In today's restaurant scene, you seldom hear "value." But a new Italian spot in Queen Village not only hits a decent price point but also can satisfy the date-night requirement.
Also this week: A Hollywood hot dog legend comes to King of Prussia, and a chef from a long-ago BYOB favorite has surfaced at a Camden County sports bar.
Bridget Foy's burned down in late 2017, and while Foy, husband Paul Rodriguez, and family rebuild that landmark at Second and South Streets (up for fall), they've set up a sweet bar-restaurant two blocks away with a killer pasta-focused menu from chefs Carla Gonçalves and David Gilberg, who ran the Portuguese BYOB Koo Zee Doo a few years ago. Dad John Foy, itching to get back into the game, roams the bright, energetic dining room (the former Ela and long-ago Judy's Cafe), greeting his neighbors.
And Cry Baby (627 S. Third St.) — named for its rock-and-roll/Johnny Depp-movie vibe — is all so convivial. At opening, it fills with young families (kids' menu!), and then segues into a grown-up spot.
It's a good deal.
Apps and shares, including meatballs, bruschetta, and soups (a Roman egg drop and a fish soup), are mostly under $10. A special of bacalao carpaccio with mandarin orange, green olives, and Calabrian chili oil ($15) brought me back to Koo Zee Doo. Pastas top out at $17. Get the tagliatelle Bolognese (just enough for $15), or for one of the few vegan options, the spaghetti pomodoro ($12). Four entrées, including branzino with cabbage and clams over fregola, plus chicken Francaise, are $22 and under. Gluten-free pasta is available.
Full bar includes a predominately Italian wine list.
Hours: 5-10 p.m. Tuesday-Sunday.
Speaking of values:
Kennett Square: The Chester County burg gets into the restaurant-week game from Feb. 24-March 3.
East Passyunk Avenue: The South Philly strip's version is Feb. 25-March 8.
Atlantic City: Dozens of options on and off Absecon Island from March 3-8.
Mashwa Grill | Queen Village
The crew behind Poke Bowl in Northern Liberties is behind this fast-casual Mediterranean at 413 South St., most recently a poutine shop.
BenTai Cuisine | Logan Square
Sushi, other Japanese dishes, and Thai cuisine are the focus of this casual spot at 1439 Vine St., across from Hahnemann University Hospital.
Mediterranean Grill | Bryn Mawr
Tony Alidjani has closed his Persian BYOB after about 15 years on Lancaster Avenue; he did not return messages seeking comment.
Redhound Grille | Paoli
Its eight-year run draws to a close Feb. 23. In a Facebook post, owner Owen Marshall cited competition and staffing issues.
Marino's Kitchen | Marlton
“We have worked very, very hard to get this gem off the ground, but unfortunately it was not in the stars here for us,” wrote owners Christine and Michael Maglione about the Marlton location of this Italian spot, open 15 months.
Giuseppe & Sons, 1523 Sansom St.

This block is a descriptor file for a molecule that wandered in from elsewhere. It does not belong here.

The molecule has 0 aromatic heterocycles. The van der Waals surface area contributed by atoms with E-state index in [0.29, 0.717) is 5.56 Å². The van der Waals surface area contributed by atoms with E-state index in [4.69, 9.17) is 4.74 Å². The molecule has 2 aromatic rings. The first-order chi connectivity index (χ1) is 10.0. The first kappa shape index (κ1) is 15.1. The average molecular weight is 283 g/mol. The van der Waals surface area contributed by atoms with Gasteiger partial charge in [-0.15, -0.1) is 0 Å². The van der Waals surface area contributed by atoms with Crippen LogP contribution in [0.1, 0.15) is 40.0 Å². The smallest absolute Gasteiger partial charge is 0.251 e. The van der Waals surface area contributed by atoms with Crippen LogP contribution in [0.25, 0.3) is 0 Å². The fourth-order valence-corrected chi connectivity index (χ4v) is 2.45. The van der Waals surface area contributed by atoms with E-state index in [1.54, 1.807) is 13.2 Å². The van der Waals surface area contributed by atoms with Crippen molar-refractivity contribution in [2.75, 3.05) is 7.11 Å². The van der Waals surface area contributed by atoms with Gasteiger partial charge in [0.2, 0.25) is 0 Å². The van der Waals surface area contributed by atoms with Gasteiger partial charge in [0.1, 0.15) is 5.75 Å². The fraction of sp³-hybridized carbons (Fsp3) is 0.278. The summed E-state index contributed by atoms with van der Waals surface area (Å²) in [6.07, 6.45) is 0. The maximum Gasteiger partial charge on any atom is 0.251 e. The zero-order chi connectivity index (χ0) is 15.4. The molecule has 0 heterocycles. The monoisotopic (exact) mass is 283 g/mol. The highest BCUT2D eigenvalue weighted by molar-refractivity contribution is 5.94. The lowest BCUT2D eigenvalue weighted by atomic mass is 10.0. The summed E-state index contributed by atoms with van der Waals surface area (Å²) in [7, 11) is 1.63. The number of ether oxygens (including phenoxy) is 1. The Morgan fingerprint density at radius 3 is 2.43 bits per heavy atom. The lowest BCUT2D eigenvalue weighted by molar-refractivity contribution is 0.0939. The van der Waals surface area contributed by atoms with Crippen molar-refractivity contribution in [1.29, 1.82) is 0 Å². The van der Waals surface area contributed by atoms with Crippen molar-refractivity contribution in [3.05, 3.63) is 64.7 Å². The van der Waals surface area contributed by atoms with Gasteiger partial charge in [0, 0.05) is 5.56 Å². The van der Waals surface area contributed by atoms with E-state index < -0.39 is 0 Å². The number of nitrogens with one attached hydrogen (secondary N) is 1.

By night, G&S is a subterranean Southern Italian with a plush supper club vibe. Over lunchtime, the building’s street level houses a deli with drinks and Italian sandwiches. To extend the casual airs, Michael Schulson and Nina Tinari have started a bargain happy hour in the deli, running from 3 p.m. till closing. The display cases are filled with a dozen or so aperitivi — tomato pie, rotolo, crostini, various cheeses, prosciutto, marinated olives, vegetables — all priced at $1 to $4 a piece. Easy and DIY: You pick out what you want, order a drink, and go to town either at the bar or at a table in the tiled room.
Pink's Hot Dogs, King of Prussia Mall (160 N. Gulph Rd., King of Prussia)
Hot dog haven Pink's, a Hollywood thing since 1939, is going national. Its lone Philly area location landed last month in the middle of Savor, the food court at the King of Prussia Mall, taking the former Fat Ham with a gaudy stand. Order at the counter and grab your dogs, burgers, and fries either to go, or let a runner tote it to your table. Self-serve soda bar and the large condiment selection are pluses.
Varieties and toppings seem endless, and celebs seem eager to lend their names to the wares (the toppings on the Rosie O’Donnell Long Island Dog, for example, are mustard, onions, chili and sauerkraut). Unique to KoP is the Philly Cheesesteak Dog, topped with grilled steak, grilled peppers and onions, and American and (why?) Swiss cheese. Dogs, whether the 9-inch “stretchers” or the Polish dogs, have a proper snap. There’s a vegetarian version, too.
Hours: 11 a.m.-9 p.m. Monday-Saturday, 11 a.m.-6 p.m. Sunday.
N.B. Its hot dog topping grand-opening ceremony is 11 a.m. Friday.
Time Out Sports Bar, 241 White Horse Pike, Barrington
One of South Jersey's BYOB charmers was A Little Cafe in Voorhees, which wrapped a 15-year career in 2014. From there, chef-owner Marianne Cuneo-Powell took chef's jobs with a supermarket and then a church. One day last fall, she stopped into her former neighborhood bar, now known as Time Out, and struck up a conversation with the boss.
Now, Cuneo-Powell is its chef. The familiar pub menu has been upgraded (yes, you can still order the typical fried stuff), but she has added nightly specials from A Little Cafe’s days, such as the fried tomato appetizer, the soups, chili, and ahi tuna wonton nachos, chicken pot pie in puff pastry, and beef Burgundy.
For best results, get there during dinner hours, before the live music kicks in. Kitchen hours: noon-11 p.m. Monday-Thursday, noon-1 am. Friday and Saturday, noon-10 p.m. Sunday.
Get excited, beer geeks: The highly coveted Pliny the Younger is coming to Monk's Cafe.
Want tastier bread, pancakes, and pizza dough? Make your own flour. Let us tell you how.
Craig LaBan went to Giuseppe & Sons to see what happens when South Philly red gravy goes big. (Maybe it went too big.)